The garden was made possible by donour Sandra Belvedere in honour of her husband Rocco Belvedere, founder of the health and beauty care product marketing and manufacturing company Belvedere International Inc.

Belvedere was joined by her husband and family, along with president and CEO of St. Joseph’s Health Centre Elizabeth Buller and  president and CEO of the hospital’s foundation Maria Dyck, to unveil the Rocco Donald Belvedere Healing Garden during a special ceremony Sunday, Oct. 16.

“My family and I hope the garden will serve as a comfort and peace in a time of quiet reflection,” Belvedere told the audience who had gathered in the garden Sunday morning.

Belvedere, whose home is just blocks from St. Joe’s, first met Buller and Dyck at a fundraising event for the health centre in 2015. It was then that a conversation about the garden, a gift to her nature-loving husband, began.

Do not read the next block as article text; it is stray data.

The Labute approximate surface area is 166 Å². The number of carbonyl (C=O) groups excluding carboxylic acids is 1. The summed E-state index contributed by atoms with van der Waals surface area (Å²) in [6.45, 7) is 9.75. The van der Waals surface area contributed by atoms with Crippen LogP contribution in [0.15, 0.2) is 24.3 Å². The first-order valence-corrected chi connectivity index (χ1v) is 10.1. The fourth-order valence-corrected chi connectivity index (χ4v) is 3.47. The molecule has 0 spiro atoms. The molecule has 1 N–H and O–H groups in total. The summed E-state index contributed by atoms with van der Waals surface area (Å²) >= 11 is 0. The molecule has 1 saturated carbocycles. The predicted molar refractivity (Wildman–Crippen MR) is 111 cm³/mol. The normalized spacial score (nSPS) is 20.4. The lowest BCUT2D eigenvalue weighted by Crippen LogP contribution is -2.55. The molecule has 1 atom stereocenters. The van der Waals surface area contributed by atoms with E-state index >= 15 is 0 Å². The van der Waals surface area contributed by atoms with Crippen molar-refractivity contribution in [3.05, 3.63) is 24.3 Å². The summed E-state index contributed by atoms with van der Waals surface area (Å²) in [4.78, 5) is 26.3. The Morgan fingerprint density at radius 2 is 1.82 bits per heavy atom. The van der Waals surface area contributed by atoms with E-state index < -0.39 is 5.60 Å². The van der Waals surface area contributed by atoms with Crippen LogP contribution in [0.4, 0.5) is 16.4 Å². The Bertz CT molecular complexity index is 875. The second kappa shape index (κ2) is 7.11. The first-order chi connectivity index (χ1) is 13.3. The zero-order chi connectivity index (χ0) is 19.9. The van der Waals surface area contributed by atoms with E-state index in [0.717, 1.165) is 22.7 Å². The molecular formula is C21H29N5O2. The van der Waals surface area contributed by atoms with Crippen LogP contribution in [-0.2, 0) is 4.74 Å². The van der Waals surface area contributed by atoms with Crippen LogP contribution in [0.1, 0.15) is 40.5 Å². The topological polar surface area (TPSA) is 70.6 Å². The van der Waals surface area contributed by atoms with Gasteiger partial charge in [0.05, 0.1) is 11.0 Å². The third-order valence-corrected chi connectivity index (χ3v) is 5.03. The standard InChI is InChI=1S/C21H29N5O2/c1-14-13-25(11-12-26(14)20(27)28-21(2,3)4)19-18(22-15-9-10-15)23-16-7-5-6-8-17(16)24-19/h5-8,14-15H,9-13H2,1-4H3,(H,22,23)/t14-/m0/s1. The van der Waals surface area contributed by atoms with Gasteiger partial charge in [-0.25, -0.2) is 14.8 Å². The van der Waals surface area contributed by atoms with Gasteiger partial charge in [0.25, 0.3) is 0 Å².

“Everything she envisioned has come true,” Dyck said of Belvedere’s vision for the garden. “It’s a healing, tranquil space where people can feel at peace.”

As part of that vision, Belvedere worked with the hospital to host a competition for landscape architecture students. She helped select the winner, Sandra Cook, a University of Toronto student, who designed the garden. Cook was unable to attend the unveiling.

“I believe our physical space is critical to our well-being,” Buller told the about 90-member crowd.

Gardens, she said, provide comfort and solace.

Family members described Rocco Belvedere, now confined to a wheelchair and unable to speak, as a force of nature, a people person, a mentor with street smarts, an entrepreneur and a “rock solid” family man.

Following the ceremony, the family celebrated at the health centre with a brunch.